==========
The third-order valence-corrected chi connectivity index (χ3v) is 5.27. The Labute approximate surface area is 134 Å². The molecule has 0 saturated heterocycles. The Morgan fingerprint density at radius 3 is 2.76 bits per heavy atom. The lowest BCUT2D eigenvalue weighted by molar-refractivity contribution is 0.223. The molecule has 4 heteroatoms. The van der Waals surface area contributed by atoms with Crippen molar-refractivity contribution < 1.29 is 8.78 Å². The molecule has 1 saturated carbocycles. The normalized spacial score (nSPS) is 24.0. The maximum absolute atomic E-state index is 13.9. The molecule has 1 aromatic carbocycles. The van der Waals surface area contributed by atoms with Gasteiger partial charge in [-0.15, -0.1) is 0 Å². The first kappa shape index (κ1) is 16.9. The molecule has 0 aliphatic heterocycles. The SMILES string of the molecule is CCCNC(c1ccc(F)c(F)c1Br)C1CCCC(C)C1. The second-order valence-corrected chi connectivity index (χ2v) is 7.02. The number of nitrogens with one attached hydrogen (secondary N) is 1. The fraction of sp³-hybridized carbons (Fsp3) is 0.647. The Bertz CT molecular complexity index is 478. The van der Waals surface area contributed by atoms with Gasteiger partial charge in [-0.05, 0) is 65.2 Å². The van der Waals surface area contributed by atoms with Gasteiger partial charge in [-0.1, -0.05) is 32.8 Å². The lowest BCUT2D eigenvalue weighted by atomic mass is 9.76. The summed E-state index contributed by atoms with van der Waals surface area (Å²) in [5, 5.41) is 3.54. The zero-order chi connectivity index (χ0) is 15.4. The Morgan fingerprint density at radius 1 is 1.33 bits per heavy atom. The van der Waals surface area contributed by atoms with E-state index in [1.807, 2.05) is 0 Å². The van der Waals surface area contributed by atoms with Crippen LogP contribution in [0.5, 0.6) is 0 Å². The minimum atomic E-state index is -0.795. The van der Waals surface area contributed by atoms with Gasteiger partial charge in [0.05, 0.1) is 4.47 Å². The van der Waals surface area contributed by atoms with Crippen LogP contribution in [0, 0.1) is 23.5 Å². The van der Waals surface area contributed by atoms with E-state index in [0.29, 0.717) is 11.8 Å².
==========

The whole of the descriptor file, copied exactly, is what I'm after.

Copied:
The third-order valence-corrected chi connectivity index (χ3v) is 5.27. The Labute approximate surface area is 134 Å². The molecule has 0 saturated heterocycles. The Morgan fingerprint density at radius 3 is 2.76 bits per heavy atom. The lowest BCUT2D eigenvalue weighted by molar-refractivity contribution is 0.223. The molecule has 4 heteroatoms. The van der Waals surface area contributed by atoms with Crippen molar-refractivity contribution < 1.29 is 8.78 Å². The molecule has 1 saturated carbocycles. The normalized spacial score (nSPS) is 24.0. The maximum absolute atomic E-state index is 13.9. The molecule has 1 aromatic carbocycles. The van der Waals surface area contributed by atoms with Gasteiger partial charge in [-0.15, -0.1) is 0 Å². The first kappa shape index (κ1) is 16.9. The molecule has 0 aliphatic heterocycles. The SMILES string of the molecule is CCCNC(c1ccc(F)c(F)c1Br)C1CCCC(C)C1. The second-order valence-corrected chi connectivity index (χ2v) is 7.02. The number of nitrogens with one attached hydrogen (secondary N) is 1. The fraction of sp³-hybridized carbons (Fsp3) is 0.647. The Bertz CT molecular complexity index is 478. The van der Waals surface area contributed by atoms with Gasteiger partial charge in [-0.05, 0) is 65.2 Å². The van der Waals surface area contributed by atoms with Gasteiger partial charge in [-0.1, -0.05) is 32.8 Å². The lowest BCUT2D eigenvalue weighted by atomic mass is 9.76. The summed E-state index contributed by atoms with van der Waals surface area (Å²) in [5, 5.41) is 3.54. The zero-order chi connectivity index (χ0) is 15.4. The Morgan fingerprint density at radius 1 is 1.33 bits per heavy atom. The van der Waals surface area contributed by atoms with E-state index in [1.807, 2.05) is 0 Å². The van der Waals surface area contributed by atoms with Crippen LogP contribution in [0.5, 0.6) is 0 Å². The minimum atomic E-state index is -0.795. The van der Waals surface area contributed by atoms with Gasteiger partial charge in [0.05, 0.1) is 4.47 Å². The van der Waals surface area contributed by atoms with Crippen LogP contribution in [0, 0.1) is 23.5 Å². The van der Waals surface area contributed by atoms with E-state index in [0.29, 0.717) is 11.8 Å².